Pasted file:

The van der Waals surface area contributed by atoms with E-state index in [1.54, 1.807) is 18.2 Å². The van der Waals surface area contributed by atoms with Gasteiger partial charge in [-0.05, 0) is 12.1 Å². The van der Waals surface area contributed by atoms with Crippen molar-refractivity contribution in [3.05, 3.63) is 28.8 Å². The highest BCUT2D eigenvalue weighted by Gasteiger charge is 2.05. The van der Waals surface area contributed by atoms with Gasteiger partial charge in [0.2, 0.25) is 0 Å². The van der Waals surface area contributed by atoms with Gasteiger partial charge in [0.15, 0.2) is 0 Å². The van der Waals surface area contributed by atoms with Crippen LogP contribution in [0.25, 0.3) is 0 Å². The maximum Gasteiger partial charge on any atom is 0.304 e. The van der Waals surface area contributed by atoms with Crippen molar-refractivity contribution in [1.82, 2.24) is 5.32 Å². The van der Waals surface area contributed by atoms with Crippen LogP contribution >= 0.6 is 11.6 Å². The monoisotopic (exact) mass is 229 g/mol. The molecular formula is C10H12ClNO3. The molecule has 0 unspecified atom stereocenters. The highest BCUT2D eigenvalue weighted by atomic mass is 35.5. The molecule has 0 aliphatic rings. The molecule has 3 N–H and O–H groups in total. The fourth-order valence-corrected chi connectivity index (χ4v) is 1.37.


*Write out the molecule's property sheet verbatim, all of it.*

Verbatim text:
The van der Waals surface area contributed by atoms with E-state index in [1.54, 1.807) is 18.2 Å². The van der Waals surface area contributed by atoms with Gasteiger partial charge in [-0.05, 0) is 12.1 Å². The van der Waals surface area contributed by atoms with Crippen molar-refractivity contribution in [3.05, 3.63) is 28.8 Å². The highest BCUT2D eigenvalue weighted by Gasteiger charge is 2.05. The van der Waals surface area contributed by atoms with Gasteiger partial charge in [0.2, 0.25) is 0 Å². The van der Waals surface area contributed by atoms with Gasteiger partial charge in [0.15, 0.2) is 0 Å². The van der Waals surface area contributed by atoms with Crippen LogP contribution in [0.25, 0.3) is 0 Å². The maximum Gasteiger partial charge on any atom is 0.304 e. The van der Waals surface area contributed by atoms with Crippen molar-refractivity contribution in [1.82, 2.24) is 5.32 Å². The van der Waals surface area contributed by atoms with Crippen LogP contribution >= 0.6 is 11.6 Å². The monoisotopic (exact) mass is 229 g/mol. The molecular formula is C10H12ClNO3. The molecule has 0 unspecified atom stereocenters. The highest BCUT2D eigenvalue weighted by atomic mass is 35.5. The molecule has 0 aliphatic rings. The molecule has 3 N–H and O–H groups in total. The fourth-order valence-corrected chi connectivity index (χ4v) is 1.37.